There is much about art that’s lost when it’s defined by its social benefit or economic impact for the purposes of public funding. But some of the new avenues of research opened by arts managers’ responses to the current financial crisis can also be used to assess cultural diplomacy’s outcomes. Evaluating social benefits and economic impact of cultural diplomacy efforts would better communicate the value of these programs to stakeholders at home and abroad.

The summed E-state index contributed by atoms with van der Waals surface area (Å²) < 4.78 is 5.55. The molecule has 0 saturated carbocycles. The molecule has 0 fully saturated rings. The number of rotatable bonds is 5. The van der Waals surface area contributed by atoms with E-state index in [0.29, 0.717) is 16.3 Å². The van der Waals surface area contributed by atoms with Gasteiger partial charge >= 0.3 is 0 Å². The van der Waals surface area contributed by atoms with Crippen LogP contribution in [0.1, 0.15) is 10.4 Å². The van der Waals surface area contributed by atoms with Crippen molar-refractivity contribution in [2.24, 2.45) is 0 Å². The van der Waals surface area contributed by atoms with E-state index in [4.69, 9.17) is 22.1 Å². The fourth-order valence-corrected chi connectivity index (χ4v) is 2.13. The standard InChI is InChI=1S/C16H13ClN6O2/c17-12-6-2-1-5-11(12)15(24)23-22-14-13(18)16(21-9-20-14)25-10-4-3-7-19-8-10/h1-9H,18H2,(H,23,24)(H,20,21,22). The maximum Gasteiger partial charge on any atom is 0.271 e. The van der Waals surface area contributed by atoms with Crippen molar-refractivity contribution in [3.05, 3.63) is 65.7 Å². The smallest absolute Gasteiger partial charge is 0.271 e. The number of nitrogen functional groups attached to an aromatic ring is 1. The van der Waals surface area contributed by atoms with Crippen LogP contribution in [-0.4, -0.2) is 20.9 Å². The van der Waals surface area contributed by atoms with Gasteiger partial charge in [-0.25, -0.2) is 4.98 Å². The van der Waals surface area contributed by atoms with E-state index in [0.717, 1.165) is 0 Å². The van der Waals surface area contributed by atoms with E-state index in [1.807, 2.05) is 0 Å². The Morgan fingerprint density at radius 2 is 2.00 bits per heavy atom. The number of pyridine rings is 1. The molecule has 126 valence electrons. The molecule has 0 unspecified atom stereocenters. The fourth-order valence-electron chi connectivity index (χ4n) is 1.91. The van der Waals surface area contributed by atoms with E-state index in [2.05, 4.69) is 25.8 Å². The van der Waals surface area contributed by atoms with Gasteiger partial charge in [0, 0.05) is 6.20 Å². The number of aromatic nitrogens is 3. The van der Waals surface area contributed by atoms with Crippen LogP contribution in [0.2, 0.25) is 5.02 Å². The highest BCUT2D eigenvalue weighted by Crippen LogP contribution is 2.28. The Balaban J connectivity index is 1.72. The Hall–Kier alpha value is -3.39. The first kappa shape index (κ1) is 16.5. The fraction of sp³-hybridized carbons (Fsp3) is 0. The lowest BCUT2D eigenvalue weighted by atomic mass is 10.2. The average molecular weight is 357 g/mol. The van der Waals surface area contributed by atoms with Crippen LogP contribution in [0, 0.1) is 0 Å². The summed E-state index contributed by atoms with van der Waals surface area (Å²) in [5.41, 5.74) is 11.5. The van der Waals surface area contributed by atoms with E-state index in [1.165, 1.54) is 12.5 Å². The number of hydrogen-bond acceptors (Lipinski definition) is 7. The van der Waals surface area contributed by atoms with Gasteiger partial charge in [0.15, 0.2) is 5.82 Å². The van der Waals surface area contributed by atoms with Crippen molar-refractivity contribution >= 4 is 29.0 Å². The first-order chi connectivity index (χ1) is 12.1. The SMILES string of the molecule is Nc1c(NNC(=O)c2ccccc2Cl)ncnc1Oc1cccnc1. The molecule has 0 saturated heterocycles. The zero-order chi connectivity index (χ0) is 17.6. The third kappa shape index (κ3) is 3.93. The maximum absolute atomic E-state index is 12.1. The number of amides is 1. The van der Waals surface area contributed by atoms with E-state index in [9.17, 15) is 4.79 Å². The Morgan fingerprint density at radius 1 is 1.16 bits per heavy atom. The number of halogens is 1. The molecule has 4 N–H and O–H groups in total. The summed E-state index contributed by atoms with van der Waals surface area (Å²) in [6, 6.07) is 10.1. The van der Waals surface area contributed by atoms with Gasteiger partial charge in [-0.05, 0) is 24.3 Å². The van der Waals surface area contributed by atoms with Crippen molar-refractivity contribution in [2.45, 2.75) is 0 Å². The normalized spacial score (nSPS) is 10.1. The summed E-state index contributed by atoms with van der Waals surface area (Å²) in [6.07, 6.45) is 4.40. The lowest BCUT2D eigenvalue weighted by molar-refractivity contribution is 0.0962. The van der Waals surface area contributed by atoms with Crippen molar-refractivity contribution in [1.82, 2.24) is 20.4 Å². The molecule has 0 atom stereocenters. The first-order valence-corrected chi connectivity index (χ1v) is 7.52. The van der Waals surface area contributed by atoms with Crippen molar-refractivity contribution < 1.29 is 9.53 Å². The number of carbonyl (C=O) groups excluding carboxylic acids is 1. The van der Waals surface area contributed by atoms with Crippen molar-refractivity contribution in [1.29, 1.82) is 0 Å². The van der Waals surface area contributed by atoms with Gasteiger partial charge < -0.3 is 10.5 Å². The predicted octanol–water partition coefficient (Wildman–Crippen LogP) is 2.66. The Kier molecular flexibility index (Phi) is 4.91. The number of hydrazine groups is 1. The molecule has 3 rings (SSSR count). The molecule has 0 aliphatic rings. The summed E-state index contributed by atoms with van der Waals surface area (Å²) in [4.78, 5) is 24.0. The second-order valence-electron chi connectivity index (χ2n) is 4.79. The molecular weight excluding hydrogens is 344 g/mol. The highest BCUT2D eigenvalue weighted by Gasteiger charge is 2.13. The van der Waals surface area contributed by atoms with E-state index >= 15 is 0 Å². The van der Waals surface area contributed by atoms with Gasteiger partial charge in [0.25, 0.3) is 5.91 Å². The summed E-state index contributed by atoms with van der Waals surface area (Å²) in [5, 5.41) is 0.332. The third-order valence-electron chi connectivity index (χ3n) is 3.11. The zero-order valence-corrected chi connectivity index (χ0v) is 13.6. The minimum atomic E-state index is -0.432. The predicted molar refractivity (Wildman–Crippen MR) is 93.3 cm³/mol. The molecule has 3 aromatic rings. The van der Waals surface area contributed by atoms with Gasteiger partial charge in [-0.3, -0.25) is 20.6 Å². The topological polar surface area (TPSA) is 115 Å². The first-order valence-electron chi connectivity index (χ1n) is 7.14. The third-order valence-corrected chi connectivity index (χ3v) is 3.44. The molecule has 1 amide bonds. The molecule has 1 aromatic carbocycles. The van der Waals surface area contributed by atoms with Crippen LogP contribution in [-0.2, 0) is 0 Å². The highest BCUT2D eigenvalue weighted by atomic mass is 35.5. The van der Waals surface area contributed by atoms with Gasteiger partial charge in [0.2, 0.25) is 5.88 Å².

In 2009, the Robert Sterling Clark Foundation published the U.S. Public and Cultural Diplomacy Timeline containing highlights and developments in public and cultural diplomacy (political events, legislation, partnerships and publications) since 1999. Compiled by Aimee R. Fullman, a consultant working in arts and cultural policy, the timeline was most recently updated in January 2010. I’ve found […]